Read from May 24th to June 14th 2017
Monsters among and within us
I feel like I have always known about the tragic fate of Sharon Tate, even though I was too young (only three) at the time of the events to really remember them, and I only learnt about her tragic fate some ten years later when, while browsing a “Cinema” magazine, a saw a photo of her with the legend that it was taken a month or so before her death. There wasn’t other information and when I asked my mother she couldn’t (or wouldn’t) give me many details, neither, other than she was the famous Roman Polanski’s wife and that she was killed in her house while pregnant. I was too young to know where to look for, and there was no computer then to facilitate such research, so the circumstances of her death remained always somehow blurry in my mind, but her story moved me so much (mainly because of her pregnancy) that I have never forgotten her name.
However, it was only after reading Vincent Bugliosi’s Helter-Skelter, that I realized that, tragic as it was, Sharon Tate’s death was not only a criminal case to be investigated and solved by the police, but also an event with social and historical implications. In an interview taken by Tom Watson for Newsweek in 2009 (40 years after the event), Vincent Bugliosi shared his conviction that the Manson murders changed the world:
“I can tell you that in L.A., it was a time of relative innocence. I've heard many people say that prior to these murders, there were areas of the city where folks literally did not lock their doors at night. That ended with the Tate-LaBianca murders.” Actually, the same idea appears in his Afterword, in which he recalls that many have seen in these gory events “the end of innocence” of the hippies era, the end of power-flower (love, peace and sharing).
This is one of the greatest merits of this extraordinary book lies: the fact that it offers multiple readings, each one of them startling because each one of them is true in its last disturbing detail: a crime story, a law and order story, a cultural mutilation story, a sociopath story and a mass manipulation story. All told by the Deputy District Attorney Vincent T. Bugliosi, aged thirty-five when he was named the prosecutor of the case.
The crime story begins with a house located at 10050 Cielo Drive, lent by Roman Polanski who was about to return from Europe, to his wife, Sharon Tate, eight months pregnant, who lived there with two of her friends, Abigail Folger and Voytek Frykowski.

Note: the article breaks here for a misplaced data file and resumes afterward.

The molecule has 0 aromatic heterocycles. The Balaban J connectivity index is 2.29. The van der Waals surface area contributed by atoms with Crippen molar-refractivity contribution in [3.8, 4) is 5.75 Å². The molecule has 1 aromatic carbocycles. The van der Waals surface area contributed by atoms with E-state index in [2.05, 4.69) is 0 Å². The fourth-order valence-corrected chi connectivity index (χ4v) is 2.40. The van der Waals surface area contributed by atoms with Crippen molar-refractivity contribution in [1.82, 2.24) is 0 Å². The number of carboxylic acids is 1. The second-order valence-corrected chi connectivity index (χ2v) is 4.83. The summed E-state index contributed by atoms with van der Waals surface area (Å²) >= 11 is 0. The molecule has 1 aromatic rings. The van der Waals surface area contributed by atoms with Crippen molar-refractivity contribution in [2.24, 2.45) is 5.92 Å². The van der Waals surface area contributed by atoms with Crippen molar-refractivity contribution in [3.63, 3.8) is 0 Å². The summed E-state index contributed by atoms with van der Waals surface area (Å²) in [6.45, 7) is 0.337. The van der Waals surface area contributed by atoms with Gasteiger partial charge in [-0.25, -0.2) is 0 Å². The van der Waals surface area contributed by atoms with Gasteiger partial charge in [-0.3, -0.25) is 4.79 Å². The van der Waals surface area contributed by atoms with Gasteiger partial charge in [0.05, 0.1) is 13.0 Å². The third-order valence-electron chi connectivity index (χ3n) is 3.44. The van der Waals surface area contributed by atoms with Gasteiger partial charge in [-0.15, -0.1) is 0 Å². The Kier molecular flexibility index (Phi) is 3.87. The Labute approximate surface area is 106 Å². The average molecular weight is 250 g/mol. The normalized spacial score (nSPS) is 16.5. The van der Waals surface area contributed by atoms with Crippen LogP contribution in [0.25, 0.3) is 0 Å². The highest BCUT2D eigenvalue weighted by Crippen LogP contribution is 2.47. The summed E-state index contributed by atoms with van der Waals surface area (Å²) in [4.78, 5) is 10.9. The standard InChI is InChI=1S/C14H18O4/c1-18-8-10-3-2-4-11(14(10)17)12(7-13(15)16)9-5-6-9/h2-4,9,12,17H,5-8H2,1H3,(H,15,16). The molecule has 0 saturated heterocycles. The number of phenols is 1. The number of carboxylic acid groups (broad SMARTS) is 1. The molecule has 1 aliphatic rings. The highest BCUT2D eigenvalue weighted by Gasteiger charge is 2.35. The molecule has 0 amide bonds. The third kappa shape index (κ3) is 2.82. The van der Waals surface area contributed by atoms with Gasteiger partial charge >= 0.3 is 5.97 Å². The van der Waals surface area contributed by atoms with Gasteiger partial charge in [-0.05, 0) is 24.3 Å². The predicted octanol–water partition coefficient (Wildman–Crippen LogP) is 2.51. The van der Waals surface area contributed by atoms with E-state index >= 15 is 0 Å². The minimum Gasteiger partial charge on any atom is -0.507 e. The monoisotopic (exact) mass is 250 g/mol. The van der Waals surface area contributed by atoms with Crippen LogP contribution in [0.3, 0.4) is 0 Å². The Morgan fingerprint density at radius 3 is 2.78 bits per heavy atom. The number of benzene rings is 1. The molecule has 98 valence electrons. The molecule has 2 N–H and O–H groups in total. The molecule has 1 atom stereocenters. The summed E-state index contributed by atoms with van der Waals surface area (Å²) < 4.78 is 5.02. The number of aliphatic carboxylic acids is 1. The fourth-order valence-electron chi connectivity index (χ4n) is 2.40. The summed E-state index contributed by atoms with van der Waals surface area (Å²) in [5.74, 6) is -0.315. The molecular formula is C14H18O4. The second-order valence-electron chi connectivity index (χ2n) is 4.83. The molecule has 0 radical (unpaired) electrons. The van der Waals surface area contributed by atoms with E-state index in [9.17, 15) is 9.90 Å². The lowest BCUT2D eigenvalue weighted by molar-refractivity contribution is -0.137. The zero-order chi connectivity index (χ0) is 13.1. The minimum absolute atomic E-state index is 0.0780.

In the morning of August 9th 1969, the police, alerted by the housekeeper, entered the said property and found five bodies, three outside (a male body in a car, shot four times, who would be identified as a friend of the caretaker, another male on the lawn – Voytek – whose head and face were horribly battered and whose torso and limbs were stabbed dozens of times and a female body – Abigail – beyond the male, also stabbed many times) and two inside (Sharon and Jay Sebring, a visitor). On the front door there was a message written in blood: PIG.
If the frenzy madness of the murder scene is graved forever in the memory of the reader, even more chilling will be the following pages, containing the confession of one of the killers, Susan Denise Atkins, aka Sadie Mae Glutz, a very young woman, who, arrested for another crime, will boast about the murder in front of a cellmate, Virginia:
“Sharon was the last to die.” On saying this, Susan laughed.
Susan said that she had held Sharon’s arms behind her, and that Sharon looked at her and was crying and begging, “Please don’t kill me. Please don’t kill me. I don’t want to die. I want to live. I want to have my baby. I want to have my baby.”
Susan said she looked Sharon straight in the eye and said, “Look, bitch, I don’t care about you. I don’t care if you’re going to have a baby. You had better be ready. You’re going to die, and I don’t feel anything about it.”
Then Susan said, “In a few minutes I killed her and she was dead.”
After killing Sharon, Susan noticed there was blood on her hand. She tasted it. “Wow, what a trip!” she told Virginia. “I thought ‘To taste death, and yet give life.’” Had she ever tasted blood? she asked Virginia. “It’s warm and sticky and nice.”
Who knows about the intricacies of the juridical system (everywhere, not only in America) has already guessed that this confession that rings so gruesomely true could not be used in court, and that the main problem of the prosecution would not be identifying the killer, which is important, of course, but never enough, since the killer has to be connected with the murder “by strong, admissible evidence, then proving his guilt beyond a reasonable doubt, be it before a judge or a jury.”
And it is in collecting the evidence that the young prosecutor Vincent Bugliosi will encounter his first difficulties, and the portraits of the police, the defense attorneys and the judges show the many gaps in a system that fools the law-abiding citizen that it works for him at its best. Detectives who ignore the elementary rules of collecting and preserving evidence and are more interested in scoring points with other departments than solving the case, attorneys who sell confidential information, judges who are biased or partial, all contributes to a disquieting image of a system in which there would be room for a lot of improvements.
Despite all this, the district attorney’s main concern was to establish a motive, because that “motiveless crime” imagined by fiction writers in reality does not exist:
“It may be unconventional; it may be apparent only to the killer or killers; it may even be largely unconscious — but every crime is committed for a reason. The problem, especially in this case, was finding it.”